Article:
To obtain SBIC financing, you should first identify and investigate existing SBICs that may be interested in financing your company. Use the SBIC directory as a first step in learning as much as possible about SBICs in your state, or in other areas important to your company’s needs. In choosing an SBIC, consider the types of investments it makes, how much money is available for investment and how much might be available in the future. You should also consider whether the SBIC can offer you management services appropriate to your needs. Only companies defined by SBA as “small” are eligible for SBIC financing.
This program provides equity investment as opposed to debt financing. The difference is that debt involves a loan that needs to be repaid on certain terms. An equity investment involves an Investment company that buy a piece of your business. They become co-owners in the business. These type of investments are negotiated by the investor and the company and therefore do not have standard terms like a debt financing (loan) program. More information about preparing for the investment is located at:
To find information about active SBICs, please visit the National Association of Small Business Investment Companies (NASBIC) website at:http://www.nasbic.org
Comprehensive Grant Writing Services for High School District in Illinois – Click Here for the full request for proposals.
Some states allow all or most types of consumer fireworks (formerly known as class C fireworks). These include Roman candles, rockets, sparklers, firecrackers and more.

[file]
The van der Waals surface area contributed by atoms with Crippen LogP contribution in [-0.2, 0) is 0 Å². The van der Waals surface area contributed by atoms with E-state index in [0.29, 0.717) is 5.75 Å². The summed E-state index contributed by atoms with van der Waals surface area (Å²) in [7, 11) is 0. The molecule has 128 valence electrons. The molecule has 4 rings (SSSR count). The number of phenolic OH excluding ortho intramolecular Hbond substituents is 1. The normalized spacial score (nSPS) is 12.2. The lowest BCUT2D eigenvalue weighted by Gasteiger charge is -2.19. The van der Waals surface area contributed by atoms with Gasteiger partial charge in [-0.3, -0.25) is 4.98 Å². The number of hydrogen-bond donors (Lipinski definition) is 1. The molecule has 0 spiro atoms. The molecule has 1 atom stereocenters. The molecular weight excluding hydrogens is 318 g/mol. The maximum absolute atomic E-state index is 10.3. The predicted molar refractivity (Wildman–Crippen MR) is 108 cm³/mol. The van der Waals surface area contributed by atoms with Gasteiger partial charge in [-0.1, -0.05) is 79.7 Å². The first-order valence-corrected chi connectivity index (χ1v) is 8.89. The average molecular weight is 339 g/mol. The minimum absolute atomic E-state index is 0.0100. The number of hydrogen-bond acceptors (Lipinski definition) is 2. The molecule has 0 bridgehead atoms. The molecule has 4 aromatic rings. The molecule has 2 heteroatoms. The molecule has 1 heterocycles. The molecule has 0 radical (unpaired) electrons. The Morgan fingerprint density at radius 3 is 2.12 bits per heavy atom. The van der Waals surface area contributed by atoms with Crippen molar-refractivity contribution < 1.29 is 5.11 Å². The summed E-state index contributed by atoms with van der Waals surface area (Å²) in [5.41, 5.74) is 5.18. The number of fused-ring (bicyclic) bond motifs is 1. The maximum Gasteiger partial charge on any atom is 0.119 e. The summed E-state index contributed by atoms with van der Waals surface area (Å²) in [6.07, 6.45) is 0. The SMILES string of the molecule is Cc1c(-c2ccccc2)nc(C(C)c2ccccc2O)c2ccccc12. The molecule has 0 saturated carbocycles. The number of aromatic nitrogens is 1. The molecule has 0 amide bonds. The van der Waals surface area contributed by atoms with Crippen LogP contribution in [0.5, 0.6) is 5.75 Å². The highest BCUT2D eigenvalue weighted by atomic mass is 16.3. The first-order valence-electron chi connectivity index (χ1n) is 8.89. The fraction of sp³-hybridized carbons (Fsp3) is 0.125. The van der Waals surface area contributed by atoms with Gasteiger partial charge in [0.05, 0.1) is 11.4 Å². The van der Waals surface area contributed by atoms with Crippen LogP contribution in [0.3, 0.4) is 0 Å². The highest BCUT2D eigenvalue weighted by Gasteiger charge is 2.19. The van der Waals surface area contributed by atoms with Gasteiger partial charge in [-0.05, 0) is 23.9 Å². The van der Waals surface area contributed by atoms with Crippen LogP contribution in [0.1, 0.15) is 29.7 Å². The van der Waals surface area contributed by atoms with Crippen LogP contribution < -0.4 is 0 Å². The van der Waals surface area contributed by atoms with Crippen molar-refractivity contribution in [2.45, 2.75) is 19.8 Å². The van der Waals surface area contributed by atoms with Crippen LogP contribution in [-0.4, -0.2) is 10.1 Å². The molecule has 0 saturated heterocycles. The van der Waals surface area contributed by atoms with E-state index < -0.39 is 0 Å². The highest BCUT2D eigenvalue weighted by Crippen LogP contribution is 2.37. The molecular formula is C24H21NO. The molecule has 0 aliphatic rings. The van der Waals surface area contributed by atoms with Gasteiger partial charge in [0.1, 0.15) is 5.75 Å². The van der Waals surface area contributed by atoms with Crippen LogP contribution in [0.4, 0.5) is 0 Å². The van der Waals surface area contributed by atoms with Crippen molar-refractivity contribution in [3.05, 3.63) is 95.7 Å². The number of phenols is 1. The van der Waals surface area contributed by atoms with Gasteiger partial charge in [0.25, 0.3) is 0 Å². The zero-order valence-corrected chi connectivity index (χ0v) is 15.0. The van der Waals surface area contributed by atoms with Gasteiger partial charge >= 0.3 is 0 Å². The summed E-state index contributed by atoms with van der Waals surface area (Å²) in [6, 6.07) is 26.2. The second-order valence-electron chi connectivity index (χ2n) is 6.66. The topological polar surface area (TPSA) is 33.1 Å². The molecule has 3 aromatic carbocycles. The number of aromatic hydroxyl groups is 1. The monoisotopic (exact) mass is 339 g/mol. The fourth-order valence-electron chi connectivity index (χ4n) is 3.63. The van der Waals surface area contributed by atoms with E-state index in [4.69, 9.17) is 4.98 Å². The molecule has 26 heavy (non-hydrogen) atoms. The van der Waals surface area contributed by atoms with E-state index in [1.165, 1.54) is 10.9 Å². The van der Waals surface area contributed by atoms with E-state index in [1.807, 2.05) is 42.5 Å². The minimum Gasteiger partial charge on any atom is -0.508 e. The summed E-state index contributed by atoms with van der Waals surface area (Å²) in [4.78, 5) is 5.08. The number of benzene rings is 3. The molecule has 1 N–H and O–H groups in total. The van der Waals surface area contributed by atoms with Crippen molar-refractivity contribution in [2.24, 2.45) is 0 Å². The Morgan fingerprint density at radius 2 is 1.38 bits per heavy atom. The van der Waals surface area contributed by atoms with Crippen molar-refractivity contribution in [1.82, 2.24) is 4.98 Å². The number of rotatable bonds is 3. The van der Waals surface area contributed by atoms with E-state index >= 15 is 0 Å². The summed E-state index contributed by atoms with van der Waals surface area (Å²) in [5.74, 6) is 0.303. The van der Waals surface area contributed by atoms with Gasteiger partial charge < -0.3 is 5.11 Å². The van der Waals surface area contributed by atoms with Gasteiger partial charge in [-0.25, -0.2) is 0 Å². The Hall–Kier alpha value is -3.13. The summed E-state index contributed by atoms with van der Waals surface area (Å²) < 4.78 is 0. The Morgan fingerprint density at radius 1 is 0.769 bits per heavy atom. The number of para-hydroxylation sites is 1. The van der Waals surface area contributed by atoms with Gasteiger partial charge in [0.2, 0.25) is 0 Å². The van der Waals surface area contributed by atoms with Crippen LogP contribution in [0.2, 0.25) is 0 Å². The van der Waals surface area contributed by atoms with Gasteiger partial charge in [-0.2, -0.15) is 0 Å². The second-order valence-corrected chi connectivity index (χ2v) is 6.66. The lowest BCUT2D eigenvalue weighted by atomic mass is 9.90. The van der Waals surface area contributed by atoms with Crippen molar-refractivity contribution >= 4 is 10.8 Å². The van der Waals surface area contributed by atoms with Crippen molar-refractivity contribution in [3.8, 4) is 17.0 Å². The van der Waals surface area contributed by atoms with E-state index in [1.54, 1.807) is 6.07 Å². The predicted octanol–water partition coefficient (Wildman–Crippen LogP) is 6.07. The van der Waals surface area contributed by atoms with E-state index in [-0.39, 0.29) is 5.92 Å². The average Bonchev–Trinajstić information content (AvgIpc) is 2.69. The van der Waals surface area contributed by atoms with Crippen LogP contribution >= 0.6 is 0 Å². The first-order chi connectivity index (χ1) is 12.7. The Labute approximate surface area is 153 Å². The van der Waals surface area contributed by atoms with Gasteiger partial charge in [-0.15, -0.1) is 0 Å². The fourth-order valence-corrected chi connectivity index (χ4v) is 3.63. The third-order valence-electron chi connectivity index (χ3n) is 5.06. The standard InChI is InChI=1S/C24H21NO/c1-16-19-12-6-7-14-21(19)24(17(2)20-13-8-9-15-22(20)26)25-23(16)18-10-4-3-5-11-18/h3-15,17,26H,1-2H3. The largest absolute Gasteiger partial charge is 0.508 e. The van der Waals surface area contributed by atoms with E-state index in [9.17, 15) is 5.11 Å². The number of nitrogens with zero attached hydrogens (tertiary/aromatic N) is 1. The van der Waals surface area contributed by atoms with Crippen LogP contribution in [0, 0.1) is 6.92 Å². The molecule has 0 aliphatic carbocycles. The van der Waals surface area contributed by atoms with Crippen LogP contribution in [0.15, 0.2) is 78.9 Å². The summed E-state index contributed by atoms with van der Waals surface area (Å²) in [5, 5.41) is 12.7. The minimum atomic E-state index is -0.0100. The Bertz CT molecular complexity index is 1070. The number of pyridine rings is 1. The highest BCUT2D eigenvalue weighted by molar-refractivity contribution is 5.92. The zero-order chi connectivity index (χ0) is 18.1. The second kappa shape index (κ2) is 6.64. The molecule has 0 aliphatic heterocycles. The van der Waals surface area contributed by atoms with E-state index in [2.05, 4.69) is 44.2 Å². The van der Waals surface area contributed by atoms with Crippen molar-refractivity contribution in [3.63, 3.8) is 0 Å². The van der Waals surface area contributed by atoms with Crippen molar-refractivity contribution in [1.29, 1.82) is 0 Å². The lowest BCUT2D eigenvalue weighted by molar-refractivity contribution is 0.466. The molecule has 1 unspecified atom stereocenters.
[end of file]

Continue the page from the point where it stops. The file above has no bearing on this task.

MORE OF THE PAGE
Other states only allow novelty fireworks or ban fireworks completely.
If you plan to use fireworks this 4th of July, find out what’s legal in your state.
With Memorial Day weekend here, a lot of us will be displaying our Flag to honor those who gave their lives for our country. There can be confusion and questions about how to properly wear and display the American flag, especially around the summer holidays when many people want to display a flag.
Here is what the law says about using the American flag properly (PDF):
- The flag should never touch anything beneath it, such as the ground, the floor, water or merchandise.
- The flag should never be used as wearing apparel, bedding or drapery. It should never be festooned, drawn back, nor up, in folds, but always allowed to fall free.
- No part of the flag should ever be used as a costume or athletic uniform.
- The flag should never be used as a receptacle for receiving, holding, carrying or delivering anything.
- The flag should never be carried flat or horizontally, but always aloft and free.
- The flag should not be draped over the hood, top, sides or back of a vehicle or of a railroad train or a boat.